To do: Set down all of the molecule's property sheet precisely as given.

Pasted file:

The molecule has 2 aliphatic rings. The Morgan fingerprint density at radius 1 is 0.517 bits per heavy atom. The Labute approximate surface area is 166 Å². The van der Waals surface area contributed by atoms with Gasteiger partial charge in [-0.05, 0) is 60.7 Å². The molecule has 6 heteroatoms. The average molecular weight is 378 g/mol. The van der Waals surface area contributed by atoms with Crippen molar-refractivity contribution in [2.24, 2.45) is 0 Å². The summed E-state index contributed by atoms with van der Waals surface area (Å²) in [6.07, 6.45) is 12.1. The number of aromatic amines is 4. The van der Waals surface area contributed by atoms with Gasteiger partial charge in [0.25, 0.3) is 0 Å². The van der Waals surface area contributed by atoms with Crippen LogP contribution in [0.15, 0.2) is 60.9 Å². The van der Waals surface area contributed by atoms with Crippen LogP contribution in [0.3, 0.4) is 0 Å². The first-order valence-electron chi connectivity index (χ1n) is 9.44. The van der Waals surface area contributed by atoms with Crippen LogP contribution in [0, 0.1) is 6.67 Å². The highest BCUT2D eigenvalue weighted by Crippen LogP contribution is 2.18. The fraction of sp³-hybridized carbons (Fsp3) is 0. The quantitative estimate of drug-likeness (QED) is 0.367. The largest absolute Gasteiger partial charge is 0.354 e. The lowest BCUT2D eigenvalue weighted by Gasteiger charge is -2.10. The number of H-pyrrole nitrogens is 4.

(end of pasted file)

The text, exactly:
The molecule has 2 aliphatic rings. The Morgan fingerprint density at radius 1 is 0.517 bits per heavy atom. The Labute approximate surface area is 166 Å². The van der Waals surface area contributed by atoms with Gasteiger partial charge in [-0.05, 0) is 60.7 Å². The molecule has 6 heteroatoms. The average molecular weight is 378 g/mol. The van der Waals surface area contributed by atoms with Crippen molar-refractivity contribution in [2.24, 2.45) is 0 Å². The summed E-state index contributed by atoms with van der Waals surface area (Å²) in [6.07, 6.45) is 12.1. The number of aromatic amines is 4. The van der Waals surface area contributed by atoms with Gasteiger partial charge in [0.25, 0.3) is 0 Å². The van der Waals surface area contributed by atoms with Crippen LogP contribution in [0.15, 0.2) is 60.9 Å². The van der Waals surface area contributed by atoms with Crippen LogP contribution in [0.3, 0.4) is 0 Å². The first-order valence-electron chi connectivity index (χ1n) is 9.44. The van der Waals surface area contributed by atoms with Crippen LogP contribution in [0, 0.1) is 6.67 Å². The highest BCUT2D eigenvalue weighted by Crippen LogP contribution is 2.18. The fraction of sp³-hybridized carbons (Fsp3) is 0. The quantitative estimate of drug-likeness (QED) is 0.367. The largest absolute Gasteiger partial charge is 0.354 e. The lowest BCUT2D eigenvalue weighted by Gasteiger charge is -2.10. The number of H-pyrrole nitrogens is 4.